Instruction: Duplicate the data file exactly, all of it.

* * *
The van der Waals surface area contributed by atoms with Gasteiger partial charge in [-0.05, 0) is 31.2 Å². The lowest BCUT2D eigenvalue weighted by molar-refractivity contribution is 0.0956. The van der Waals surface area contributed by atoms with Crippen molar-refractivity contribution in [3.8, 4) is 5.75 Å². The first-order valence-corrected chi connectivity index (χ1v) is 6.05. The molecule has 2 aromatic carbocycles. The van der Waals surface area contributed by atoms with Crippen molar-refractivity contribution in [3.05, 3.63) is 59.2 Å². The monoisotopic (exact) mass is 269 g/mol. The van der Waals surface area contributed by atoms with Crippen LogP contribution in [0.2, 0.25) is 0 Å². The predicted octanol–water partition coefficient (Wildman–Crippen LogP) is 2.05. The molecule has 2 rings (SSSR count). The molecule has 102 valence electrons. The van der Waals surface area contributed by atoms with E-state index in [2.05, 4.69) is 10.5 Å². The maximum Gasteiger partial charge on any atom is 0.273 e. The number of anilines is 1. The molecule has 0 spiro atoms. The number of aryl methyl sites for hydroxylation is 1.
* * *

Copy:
The van der Waals surface area contributed by atoms with Gasteiger partial charge in [-0.05, 0) is 31.2 Å². The lowest BCUT2D eigenvalue weighted by molar-refractivity contribution is 0.0956. The van der Waals surface area contributed by atoms with Crippen molar-refractivity contribution in [3.8, 4) is 5.75 Å². The first-order valence-corrected chi connectivity index (χ1v) is 6.05. The molecule has 2 aromatic carbocycles. The van der Waals surface area contributed by atoms with Crippen molar-refractivity contribution in [3.05, 3.63) is 59.2 Å². The monoisotopic (exact) mass is 269 g/mol. The van der Waals surface area contributed by atoms with Crippen LogP contribution in [0.2, 0.25) is 0 Å². The predicted octanol–water partition coefficient (Wildman–Crippen LogP) is 2.05. The molecule has 2 rings (SSSR count). The molecule has 102 valence electrons. The van der Waals surface area contributed by atoms with E-state index in [2.05, 4.69) is 10.5 Å². The maximum Gasteiger partial charge on any atom is 0.273 e. The number of anilines is 1. The molecule has 0 spiro atoms. The number of aryl methyl sites for hydroxylation is 1.